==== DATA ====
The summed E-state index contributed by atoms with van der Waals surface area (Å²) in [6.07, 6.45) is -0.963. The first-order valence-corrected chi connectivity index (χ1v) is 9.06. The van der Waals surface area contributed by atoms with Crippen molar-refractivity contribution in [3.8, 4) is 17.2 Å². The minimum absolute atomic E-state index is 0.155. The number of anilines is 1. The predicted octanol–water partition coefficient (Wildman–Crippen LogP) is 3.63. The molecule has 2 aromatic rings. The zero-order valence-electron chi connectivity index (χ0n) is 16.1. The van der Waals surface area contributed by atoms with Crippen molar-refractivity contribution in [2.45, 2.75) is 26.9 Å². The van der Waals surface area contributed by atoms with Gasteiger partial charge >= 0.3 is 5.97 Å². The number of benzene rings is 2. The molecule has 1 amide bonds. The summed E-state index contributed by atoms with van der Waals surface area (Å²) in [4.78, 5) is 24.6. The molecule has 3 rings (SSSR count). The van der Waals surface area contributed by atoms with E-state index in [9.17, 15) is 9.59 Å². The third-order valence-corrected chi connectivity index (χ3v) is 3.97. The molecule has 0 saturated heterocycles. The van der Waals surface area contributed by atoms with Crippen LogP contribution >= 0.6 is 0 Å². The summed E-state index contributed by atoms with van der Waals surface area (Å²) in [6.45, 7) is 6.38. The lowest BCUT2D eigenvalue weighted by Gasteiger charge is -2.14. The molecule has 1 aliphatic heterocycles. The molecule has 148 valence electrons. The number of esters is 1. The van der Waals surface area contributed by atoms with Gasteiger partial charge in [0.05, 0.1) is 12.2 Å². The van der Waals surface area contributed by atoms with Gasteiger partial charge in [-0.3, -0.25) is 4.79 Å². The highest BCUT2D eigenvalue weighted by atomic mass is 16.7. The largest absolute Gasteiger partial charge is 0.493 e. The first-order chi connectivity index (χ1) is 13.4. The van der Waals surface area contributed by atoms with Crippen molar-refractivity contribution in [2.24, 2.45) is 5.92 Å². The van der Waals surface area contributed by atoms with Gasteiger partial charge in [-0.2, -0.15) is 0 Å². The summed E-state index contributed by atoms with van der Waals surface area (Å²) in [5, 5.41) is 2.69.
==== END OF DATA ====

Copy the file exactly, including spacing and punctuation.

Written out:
The summed E-state index contributed by atoms with van der Waals surface area (Å²) in [6.07, 6.45) is -0.963. The first-order valence-corrected chi connectivity index (χ1v) is 9.06. The van der Waals surface area contributed by atoms with Crippen molar-refractivity contribution in [3.8, 4) is 17.2 Å². The minimum absolute atomic E-state index is 0.155. The number of anilines is 1. The predicted octanol–water partition coefficient (Wildman–Crippen LogP) is 3.63. The molecule has 2 aromatic rings. The zero-order valence-electron chi connectivity index (χ0n) is 16.1. The van der Waals surface area contributed by atoms with Crippen molar-refractivity contribution in [2.45, 2.75) is 26.9 Å². The van der Waals surface area contributed by atoms with Gasteiger partial charge >= 0.3 is 5.97 Å². The number of benzene rings is 2. The molecule has 1 amide bonds. The summed E-state index contributed by atoms with van der Waals surface area (Å²) in [4.78, 5) is 24.6. The molecule has 3 rings (SSSR count). The van der Waals surface area contributed by atoms with E-state index in [9.17, 15) is 9.59 Å². The third-order valence-corrected chi connectivity index (χ3v) is 3.97. The molecule has 0 saturated heterocycles. The van der Waals surface area contributed by atoms with Crippen LogP contribution >= 0.6 is 0 Å². The summed E-state index contributed by atoms with van der Waals surface area (Å²) in [6.45, 7) is 6.38. The lowest BCUT2D eigenvalue weighted by Gasteiger charge is -2.14. The molecule has 1 aliphatic heterocycles. The molecule has 148 valence electrons. The number of esters is 1. The van der Waals surface area contributed by atoms with Gasteiger partial charge in [0.05, 0.1) is 12.2 Å². The van der Waals surface area contributed by atoms with Gasteiger partial charge in [-0.3, -0.25) is 4.79 Å². The highest BCUT2D eigenvalue weighted by atomic mass is 16.7. The largest absolute Gasteiger partial charge is 0.493 e. The first-order chi connectivity index (χ1) is 13.4. The van der Waals surface area contributed by atoms with Crippen molar-refractivity contribution in [2.24, 2.45) is 5.92 Å². The van der Waals surface area contributed by atoms with Gasteiger partial charge in [-0.2, -0.15) is 0 Å². The summed E-state index contributed by atoms with van der Waals surface area (Å²) in [5, 5.41) is 2.69.